Kauai Evokes A Sense of Place

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Kauai Evokes A Sense of Place

The sun rose at our backs and escorted us down Highway 50 on Kauai toward Port Allen, our embarkation point for a day’s adventure on the Pacific Ocean.

If an analog clock face was dropped over the island of Kauai, Port Allen sits at 7:00. Our journey would take us to Kalalau Valley along the iconic Napali Coast, or 10:30. Then, we’d traverse 17 miles of a sometimes rough ocean, crossing Kaulakahi Channel, to drop anchor on the north side of the privately-owned island of Niihau.

When I asked my friend Laura, visiting from Loomis, California, whether she wanted to join me on a boating excursion to Napali and Niihau, she didn’t hesitate. “Yeah, baby,” she said.

As others heard about it, we attracted more friends to the adventure the way a collector urchin attracts bits of shell and algae. Some things in life are meant to be shared. Holidays, for example. A big ol' slab of Hula Pie from Duke’s. A bottle of velvety Oregon Pinot Noir. Napali Coast.


I’ve heard people call Napali Coast the “Crown Jewel of Kauai.” I’ve heard others say it’s the “8th Wonder of the World.” A friend once told me that visiting Kauai and NOT going to see Napali Coast would be like going to the Sistine Chapel and not looking up.

You cannot drive Napali’s coastline. You cannot drive into any of the numerous valleys that run perpendicular to the coast where native Hawaiians once lived sustainable lives, terracing hillsides for crops and combing the near-shore waters for fish. There are only three ways to experience Napali: By air, on foot and from the water.

We would go by boat.


In 1864, King Kamehameha sold all 70 square miles of Niihau for $10,000 to Eliza Sinclair after a particularly wet winter when the island looked lush and proliferated with an abundance of green. That’s not always the case. According to Fodor’s, Niihau’s usual rainfall is about 12 inches a year. Niihau’s semi-arid climate is the result of its physical environment: 1) The island sits in Kauai’s rain shadow; and 2) It lacks significant elevation (tallest spot is Paniau at 1,281 feet) to trap the trade winds necessary to collect clouds and generate rainfall.

What Niihau’s landscape lacks in abundance and beauty; however, the underwater world more than compensates. Think marine life: schools of butterflyfish and angelfish, spotted eagle rays, octopi, lobsters, tiger cowries, sharks, endangered Hawaiian monk seals and, on occasion, a whale shark. Think underwater topography: walls, arches, lava tubes and caverns. Think unlimited visibility, thanks to little river runoff and limited boat traffic. Next to the Kona Coast of Hawaii Island, Niihau offers some of Hawaii’s best scuba diving.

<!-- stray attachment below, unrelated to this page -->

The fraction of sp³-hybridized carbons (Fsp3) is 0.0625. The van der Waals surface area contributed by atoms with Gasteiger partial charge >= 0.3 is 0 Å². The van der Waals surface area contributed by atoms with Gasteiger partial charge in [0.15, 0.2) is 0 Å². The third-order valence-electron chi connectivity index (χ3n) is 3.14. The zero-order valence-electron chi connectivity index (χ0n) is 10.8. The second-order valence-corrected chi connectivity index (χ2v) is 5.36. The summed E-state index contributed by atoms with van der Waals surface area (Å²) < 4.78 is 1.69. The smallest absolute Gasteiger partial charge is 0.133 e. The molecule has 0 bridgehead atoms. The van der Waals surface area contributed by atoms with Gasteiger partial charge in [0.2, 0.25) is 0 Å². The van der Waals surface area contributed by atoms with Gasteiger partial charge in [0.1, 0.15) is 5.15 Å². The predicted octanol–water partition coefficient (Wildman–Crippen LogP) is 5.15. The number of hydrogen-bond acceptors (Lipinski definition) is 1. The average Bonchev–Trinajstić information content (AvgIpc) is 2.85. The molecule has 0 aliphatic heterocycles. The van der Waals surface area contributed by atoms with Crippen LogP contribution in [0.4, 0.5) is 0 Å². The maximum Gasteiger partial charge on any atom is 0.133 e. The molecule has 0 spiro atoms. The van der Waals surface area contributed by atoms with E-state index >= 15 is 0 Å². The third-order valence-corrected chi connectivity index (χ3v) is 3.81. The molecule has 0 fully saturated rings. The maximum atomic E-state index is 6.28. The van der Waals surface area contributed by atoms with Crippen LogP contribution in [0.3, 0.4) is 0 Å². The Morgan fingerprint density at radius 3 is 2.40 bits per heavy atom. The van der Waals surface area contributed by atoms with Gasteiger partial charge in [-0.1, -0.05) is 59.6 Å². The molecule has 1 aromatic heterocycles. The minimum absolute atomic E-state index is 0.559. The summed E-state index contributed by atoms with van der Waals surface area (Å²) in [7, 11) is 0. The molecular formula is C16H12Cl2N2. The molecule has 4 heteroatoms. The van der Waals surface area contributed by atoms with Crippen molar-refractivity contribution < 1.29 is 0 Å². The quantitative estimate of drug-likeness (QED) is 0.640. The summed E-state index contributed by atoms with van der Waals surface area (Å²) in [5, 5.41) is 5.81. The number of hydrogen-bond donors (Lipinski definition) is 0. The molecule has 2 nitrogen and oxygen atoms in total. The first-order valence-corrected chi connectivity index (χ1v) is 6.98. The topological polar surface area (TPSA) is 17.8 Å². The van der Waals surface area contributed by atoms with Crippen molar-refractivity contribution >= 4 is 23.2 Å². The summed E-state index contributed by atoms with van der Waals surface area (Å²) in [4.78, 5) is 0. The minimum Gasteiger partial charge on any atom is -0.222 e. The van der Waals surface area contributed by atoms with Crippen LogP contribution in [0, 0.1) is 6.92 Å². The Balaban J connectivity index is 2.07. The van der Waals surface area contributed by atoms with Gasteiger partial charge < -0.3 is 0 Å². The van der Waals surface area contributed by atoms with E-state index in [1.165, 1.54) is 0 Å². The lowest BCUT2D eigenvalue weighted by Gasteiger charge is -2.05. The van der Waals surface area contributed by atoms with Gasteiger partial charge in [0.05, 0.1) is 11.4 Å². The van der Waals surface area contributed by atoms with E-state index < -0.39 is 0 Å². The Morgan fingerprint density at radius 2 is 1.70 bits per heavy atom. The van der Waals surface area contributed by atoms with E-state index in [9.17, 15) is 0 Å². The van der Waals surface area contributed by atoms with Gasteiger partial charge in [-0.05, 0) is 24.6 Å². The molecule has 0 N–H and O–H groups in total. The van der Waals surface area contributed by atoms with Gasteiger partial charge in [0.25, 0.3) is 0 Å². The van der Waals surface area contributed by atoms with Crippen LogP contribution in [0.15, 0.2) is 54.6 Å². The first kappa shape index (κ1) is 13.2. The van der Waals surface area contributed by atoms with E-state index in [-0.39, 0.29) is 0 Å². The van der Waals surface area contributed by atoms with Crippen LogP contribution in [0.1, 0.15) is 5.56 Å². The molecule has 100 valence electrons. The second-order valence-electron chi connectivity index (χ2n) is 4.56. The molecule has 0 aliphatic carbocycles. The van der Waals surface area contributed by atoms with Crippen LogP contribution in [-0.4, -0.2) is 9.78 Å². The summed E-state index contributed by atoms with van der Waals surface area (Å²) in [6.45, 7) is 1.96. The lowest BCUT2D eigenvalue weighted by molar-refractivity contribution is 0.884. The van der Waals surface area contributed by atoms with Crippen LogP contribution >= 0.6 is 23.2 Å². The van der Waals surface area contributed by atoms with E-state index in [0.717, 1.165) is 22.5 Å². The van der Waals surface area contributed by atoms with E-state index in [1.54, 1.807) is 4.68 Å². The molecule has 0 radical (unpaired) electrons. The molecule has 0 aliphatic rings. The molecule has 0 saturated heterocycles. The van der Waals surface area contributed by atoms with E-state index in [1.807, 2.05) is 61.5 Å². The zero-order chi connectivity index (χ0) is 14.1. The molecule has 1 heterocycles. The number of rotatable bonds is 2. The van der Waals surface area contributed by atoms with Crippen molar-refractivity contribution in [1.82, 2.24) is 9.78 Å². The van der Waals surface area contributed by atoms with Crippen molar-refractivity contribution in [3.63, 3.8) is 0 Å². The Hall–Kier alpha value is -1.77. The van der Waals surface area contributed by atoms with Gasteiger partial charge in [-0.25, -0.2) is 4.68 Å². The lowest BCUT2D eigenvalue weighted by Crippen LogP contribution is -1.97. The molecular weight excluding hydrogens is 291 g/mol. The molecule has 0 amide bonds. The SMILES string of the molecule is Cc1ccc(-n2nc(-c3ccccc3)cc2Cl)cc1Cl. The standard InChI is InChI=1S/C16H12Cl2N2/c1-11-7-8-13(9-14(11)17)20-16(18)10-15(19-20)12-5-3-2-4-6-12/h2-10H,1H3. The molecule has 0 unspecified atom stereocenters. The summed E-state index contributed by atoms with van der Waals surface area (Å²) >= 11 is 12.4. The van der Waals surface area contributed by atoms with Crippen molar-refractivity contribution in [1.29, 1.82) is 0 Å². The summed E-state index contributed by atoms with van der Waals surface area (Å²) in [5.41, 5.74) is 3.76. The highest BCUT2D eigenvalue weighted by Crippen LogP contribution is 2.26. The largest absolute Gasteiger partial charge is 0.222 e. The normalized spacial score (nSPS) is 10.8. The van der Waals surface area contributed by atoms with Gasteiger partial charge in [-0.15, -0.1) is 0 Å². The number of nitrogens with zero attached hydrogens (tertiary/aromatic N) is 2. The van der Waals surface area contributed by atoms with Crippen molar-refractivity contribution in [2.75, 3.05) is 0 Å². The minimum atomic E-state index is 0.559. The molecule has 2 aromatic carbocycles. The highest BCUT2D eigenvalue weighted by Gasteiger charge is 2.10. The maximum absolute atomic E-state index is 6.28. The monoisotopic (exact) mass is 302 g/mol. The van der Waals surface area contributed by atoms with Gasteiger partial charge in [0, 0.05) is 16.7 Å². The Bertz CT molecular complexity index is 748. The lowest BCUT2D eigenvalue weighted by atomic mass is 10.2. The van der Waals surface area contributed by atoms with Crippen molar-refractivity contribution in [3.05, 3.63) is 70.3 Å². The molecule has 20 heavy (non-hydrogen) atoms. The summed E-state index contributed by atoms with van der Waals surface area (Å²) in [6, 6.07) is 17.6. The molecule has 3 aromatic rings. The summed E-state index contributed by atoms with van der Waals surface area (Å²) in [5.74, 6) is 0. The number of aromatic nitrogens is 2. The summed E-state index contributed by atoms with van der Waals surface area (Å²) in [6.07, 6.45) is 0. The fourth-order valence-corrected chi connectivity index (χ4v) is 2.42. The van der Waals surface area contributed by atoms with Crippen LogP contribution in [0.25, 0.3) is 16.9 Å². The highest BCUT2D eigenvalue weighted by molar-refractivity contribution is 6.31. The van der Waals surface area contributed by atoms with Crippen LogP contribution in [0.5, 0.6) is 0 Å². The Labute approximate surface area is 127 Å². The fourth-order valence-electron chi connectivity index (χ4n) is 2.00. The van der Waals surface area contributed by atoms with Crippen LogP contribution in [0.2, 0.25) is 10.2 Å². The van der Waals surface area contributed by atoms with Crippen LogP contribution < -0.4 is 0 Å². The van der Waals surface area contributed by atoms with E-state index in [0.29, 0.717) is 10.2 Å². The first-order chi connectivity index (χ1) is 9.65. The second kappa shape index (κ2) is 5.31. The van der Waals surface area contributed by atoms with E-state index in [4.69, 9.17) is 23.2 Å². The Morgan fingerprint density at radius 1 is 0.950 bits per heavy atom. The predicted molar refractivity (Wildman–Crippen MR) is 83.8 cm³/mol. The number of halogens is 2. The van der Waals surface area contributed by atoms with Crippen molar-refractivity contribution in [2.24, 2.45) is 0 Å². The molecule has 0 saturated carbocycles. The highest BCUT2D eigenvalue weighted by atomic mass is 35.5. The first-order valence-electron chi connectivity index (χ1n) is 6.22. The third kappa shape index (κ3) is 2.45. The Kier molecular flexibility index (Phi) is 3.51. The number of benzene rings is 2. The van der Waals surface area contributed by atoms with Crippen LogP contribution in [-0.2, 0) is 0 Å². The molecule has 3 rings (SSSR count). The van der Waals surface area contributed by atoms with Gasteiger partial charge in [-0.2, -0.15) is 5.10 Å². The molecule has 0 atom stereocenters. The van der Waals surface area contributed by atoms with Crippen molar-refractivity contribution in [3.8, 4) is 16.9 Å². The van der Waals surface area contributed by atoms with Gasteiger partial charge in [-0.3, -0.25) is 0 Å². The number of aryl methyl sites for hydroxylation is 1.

“Do you want to go diving, Laura?” I asked.

“Yeah, baby,” she said.


So, she picked me up before sunrise, and we headed down the highway for Port Allen where we kicked off our shoes and joined Blue Dolphin Charters for a barefoot cruise.

We’d hardly left the harbor and nosed the boat west toward Waimea when Captain Chris slowed our 63-foot catamaran to get a good look at six or eight Pacific bottlenose dolphins slicing through the water. We slowed again when we rounded Kekaha and hit Polihale State Park. Here we joined a “super pod,” this time of Hawaiian spinner dolphins.

Spinner dolphins get their names from their acrobatic behavior—I am told they can spin up to 8 revolutions as they leap through the air. Smaller than bottlenose dolphins, spinners reach lengths up to seven feet and weigh less than 200 pounds. “There’s a baby,” someone pointed out. Indeed, a football-sized dolphin swam alongside an adult.

We motored on.


Napali Coast juts into the air at right angles to the plains of Mana behind Polihale. Here, you come to understand the English translation of this coastline: The cliffs.

Characterized by a series of knife-edged ridges bisected by narrow valleys lined up one after another for 15 miles, the coastline resides inside the 6,175-acre Napali Coast State Park. Four-thousand-foot cliffs plunge to sea level over the relative short distance of less than two miles.